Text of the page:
Does gradual retirement have better outcomes than abrupt retirement? Results from an Australian panel study

de Vaus, David, Wells, Yvonne, Kendig, Hal and Quine, Susan (2007) Does gradual retirement have better outcomes than abrupt retirement? Results from an Australian panel study. Ageing and Society, 27 5: 667-682. doi:10.1017/S0144686X07006228

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Author de Vaus, David
Wells, Yvonne
Kendig, Hal
Quine, Susan
Title Does gradual retirement have better outcomes than abrupt retirement? Results from an Australian panel study
Journal name Ageing and Society   Check publisher's open access policy
ISSN 0144-686X
1469-1779
Publication date 2007-01-01
Sub-type Article (original research)
DOI 10.1017/S0144686X07006228
Open Access Status DOI
Volume 27
Issue 5
Start page 667
End page 682
Total pages 16
Place of publication Cambridge, United Kingdom
Publisher Cambridge University Press
Language eng
Abstract Conventional wisdom promotes gradual retirement rather than an abrupt end to the working life. This paper compares the outcomes of abrupt and gradual retirement one and three years after the transition to retirement began using data from an Australian panel study. The outcomes included changes in health, positive and negative affect, wellbeing and marital cohesion. For many outcomes there was no difference between gradual and abrupt retirements, but those who retired abruptly were more likely to rate their health as having deteriorated and more likely to report better adjustment to retirement. Control over retirement decisions was also explored; it emerged as a more important factor in retirement wellbeing than whether the transition was gradual or abrupt. The absence of interaction or additive effects between the retirement pathway and the level of control over the process confirmed this result. Thus there is no simple answer to the question in the title. Retiring gradually allows time for people to make changes to their lifestyle, but having control over the timing and manner of leaving work had a greater positive impact on psychological and social wellbeing, and this persisted three years after retirement. The findings suggest that policies and employment practices that promote employees' control of their retirement decisions will enhance wellbeing in later life and facilitate longer workforce participation.Conventional wisdom promotes gradual retirement rather than an abrupt end to the working life. This paper compares the outcomes of abrupt and gradual retirement one and three years after the transition to retirement began using data from an Australian panel study. The outcomes included changes in health, positive and negative affect, wellbeing and marital cohesion. For many outcomes there was no difference between gradual and abrupt retirements, but those who retired abruptly were more likely to rate their health as having deteriorated and more likely to report better adjustment to retirement. Control over retirement decisions was also explored; it emerged as a more important factor in retirement wellbeing than whether the transition was gradual or abrupt. The absence of interaction or additive effects between the retirement pathway and the level of control over the process confirmed this result. Thus there is no simple answer to the question in the title. Retiring gradually allows time for people to make changes to their lifestyle, but having control over the timing and manner of leaving work had a greater positive impact on psychological and social wellbeing, and this persisted three years after retirement. The findings suggest that policies and employment practices that promote employees' control of their retirement decisions will enhance wellbeing in later life and facilitate longer workforce participation. © Cambridge University Press 2007.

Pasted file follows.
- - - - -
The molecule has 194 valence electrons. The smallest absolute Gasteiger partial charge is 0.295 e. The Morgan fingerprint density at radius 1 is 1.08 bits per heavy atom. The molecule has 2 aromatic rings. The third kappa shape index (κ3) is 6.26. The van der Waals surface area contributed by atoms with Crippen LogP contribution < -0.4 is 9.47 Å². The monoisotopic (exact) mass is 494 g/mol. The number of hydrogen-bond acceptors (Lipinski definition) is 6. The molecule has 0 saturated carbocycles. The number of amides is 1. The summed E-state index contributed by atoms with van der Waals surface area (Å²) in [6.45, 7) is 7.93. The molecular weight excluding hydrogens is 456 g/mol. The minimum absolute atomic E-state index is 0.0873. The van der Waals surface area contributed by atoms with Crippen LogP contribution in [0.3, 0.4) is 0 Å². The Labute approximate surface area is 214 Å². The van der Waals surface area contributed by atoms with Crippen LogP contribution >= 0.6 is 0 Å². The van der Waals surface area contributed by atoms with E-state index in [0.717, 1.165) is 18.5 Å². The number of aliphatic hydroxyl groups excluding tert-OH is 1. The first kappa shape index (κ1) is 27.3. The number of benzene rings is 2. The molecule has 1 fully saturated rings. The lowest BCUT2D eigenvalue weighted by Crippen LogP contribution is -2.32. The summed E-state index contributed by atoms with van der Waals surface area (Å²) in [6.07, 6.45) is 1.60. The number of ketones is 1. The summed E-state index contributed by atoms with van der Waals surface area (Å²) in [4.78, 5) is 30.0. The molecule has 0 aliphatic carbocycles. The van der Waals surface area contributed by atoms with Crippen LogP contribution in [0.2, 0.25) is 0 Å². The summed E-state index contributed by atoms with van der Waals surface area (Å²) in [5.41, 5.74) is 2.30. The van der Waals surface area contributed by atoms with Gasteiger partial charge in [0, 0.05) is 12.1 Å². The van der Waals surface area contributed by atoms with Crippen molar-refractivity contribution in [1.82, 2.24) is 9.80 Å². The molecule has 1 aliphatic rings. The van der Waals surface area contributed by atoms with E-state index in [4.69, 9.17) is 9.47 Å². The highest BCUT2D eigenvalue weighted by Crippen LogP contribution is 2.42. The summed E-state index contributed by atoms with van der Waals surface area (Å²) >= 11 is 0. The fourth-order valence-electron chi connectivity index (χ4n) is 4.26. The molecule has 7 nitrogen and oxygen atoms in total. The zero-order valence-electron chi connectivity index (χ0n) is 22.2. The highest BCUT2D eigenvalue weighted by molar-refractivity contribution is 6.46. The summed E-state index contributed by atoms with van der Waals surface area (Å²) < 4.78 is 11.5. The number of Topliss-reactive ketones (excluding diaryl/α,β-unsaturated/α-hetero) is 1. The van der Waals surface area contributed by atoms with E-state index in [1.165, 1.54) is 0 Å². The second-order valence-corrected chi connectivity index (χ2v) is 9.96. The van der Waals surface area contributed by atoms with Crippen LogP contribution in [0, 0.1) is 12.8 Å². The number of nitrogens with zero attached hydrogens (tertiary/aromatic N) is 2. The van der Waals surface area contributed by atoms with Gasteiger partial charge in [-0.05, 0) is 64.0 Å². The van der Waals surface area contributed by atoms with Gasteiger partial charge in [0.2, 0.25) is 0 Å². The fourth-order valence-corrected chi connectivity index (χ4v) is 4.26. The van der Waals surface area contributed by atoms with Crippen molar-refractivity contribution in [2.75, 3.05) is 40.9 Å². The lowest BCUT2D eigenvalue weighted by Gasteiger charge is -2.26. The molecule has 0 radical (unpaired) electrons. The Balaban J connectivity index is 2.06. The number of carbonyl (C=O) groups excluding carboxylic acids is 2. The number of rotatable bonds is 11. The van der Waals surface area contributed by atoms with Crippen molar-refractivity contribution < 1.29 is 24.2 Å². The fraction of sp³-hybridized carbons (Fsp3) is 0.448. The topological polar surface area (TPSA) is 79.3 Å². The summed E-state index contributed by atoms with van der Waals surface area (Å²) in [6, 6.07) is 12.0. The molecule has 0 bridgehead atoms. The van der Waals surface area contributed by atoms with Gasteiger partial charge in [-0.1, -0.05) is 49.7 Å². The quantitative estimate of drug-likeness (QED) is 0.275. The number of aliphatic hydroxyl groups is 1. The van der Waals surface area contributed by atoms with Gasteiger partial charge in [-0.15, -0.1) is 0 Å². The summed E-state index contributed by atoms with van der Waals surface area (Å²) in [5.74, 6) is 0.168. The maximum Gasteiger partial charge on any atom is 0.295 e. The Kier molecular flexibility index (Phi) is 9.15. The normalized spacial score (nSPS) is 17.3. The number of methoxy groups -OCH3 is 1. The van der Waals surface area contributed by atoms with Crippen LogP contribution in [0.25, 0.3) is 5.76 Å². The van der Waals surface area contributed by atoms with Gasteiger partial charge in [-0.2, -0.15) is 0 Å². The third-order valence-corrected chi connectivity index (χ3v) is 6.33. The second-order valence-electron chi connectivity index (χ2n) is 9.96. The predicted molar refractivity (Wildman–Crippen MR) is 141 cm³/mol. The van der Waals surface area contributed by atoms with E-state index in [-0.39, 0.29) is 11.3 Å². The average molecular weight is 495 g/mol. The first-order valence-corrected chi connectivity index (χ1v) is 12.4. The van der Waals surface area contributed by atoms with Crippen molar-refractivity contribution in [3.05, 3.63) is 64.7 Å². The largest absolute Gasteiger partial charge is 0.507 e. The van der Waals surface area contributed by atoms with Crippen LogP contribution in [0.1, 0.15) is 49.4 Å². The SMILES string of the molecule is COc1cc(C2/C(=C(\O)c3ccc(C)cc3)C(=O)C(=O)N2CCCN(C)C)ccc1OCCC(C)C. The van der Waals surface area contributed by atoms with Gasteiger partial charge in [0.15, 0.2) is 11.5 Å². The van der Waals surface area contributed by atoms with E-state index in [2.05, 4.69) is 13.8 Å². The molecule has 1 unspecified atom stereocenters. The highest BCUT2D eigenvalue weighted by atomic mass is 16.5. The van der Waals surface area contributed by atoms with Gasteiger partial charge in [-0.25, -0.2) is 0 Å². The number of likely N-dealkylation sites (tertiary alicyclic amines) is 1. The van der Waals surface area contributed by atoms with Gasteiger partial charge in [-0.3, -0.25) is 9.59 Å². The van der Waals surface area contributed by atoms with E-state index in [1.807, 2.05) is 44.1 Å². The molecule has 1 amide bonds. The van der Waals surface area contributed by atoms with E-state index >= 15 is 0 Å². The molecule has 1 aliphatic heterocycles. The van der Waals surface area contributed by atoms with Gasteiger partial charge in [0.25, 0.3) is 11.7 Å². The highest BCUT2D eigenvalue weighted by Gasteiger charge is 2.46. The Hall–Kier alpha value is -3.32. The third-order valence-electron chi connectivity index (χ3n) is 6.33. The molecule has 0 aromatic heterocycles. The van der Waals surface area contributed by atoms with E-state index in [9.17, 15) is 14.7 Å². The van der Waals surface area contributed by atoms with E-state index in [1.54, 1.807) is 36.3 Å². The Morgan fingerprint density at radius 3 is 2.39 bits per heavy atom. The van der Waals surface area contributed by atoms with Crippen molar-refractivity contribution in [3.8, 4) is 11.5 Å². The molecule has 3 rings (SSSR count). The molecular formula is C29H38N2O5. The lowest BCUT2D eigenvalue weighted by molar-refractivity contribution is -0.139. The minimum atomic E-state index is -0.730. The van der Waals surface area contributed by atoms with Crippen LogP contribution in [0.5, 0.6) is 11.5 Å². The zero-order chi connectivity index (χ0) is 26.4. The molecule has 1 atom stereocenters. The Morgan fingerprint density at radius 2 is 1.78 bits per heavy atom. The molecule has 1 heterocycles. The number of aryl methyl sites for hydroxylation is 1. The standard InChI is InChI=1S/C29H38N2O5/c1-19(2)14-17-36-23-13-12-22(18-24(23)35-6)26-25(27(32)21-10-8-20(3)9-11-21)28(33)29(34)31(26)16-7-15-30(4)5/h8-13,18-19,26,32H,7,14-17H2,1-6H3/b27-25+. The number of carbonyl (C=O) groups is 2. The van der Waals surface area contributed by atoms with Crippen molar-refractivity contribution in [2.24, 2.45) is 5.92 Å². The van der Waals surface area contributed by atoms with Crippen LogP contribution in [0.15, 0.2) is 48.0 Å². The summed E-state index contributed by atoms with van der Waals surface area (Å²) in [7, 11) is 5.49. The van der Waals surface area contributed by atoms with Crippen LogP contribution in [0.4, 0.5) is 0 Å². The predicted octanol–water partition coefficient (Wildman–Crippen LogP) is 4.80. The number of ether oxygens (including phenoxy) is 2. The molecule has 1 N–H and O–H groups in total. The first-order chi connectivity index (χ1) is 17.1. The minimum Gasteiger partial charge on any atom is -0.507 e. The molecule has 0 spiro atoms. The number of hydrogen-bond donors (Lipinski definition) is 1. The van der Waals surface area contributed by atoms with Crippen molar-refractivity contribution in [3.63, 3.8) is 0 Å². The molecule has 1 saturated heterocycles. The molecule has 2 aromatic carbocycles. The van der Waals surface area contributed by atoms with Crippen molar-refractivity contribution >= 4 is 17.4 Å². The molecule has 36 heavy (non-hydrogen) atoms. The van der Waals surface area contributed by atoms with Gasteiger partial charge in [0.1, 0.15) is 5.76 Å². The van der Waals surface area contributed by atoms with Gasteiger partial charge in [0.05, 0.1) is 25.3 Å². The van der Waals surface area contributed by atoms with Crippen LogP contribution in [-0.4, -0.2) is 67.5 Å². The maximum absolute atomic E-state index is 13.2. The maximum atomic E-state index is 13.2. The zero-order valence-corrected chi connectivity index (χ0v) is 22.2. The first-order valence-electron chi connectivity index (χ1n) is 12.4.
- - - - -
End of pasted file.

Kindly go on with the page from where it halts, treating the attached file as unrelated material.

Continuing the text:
Keyword Control
Pathways
Retirement
Transitions
Q-Index Code C1
Q-Index Status Provisional Code
Institutional Status Unknown

Document type: Journal Article
Sub-type: Article (original research)
Collection: Faculty of Humanities and Social Sciences - Publications
 
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Citation counts: TR Web of Science Citation Count  Cited 52 times in Thomson Reuters Web of Science Article | Citations
Scopus Citation Count Cited 43 times in Scopus Article | Citations
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Created: Mon, 20 Dec 2010, 23:40:11 EST by Cheryl Byrnes on behalf of Faculty of Social & Behavioural Sciences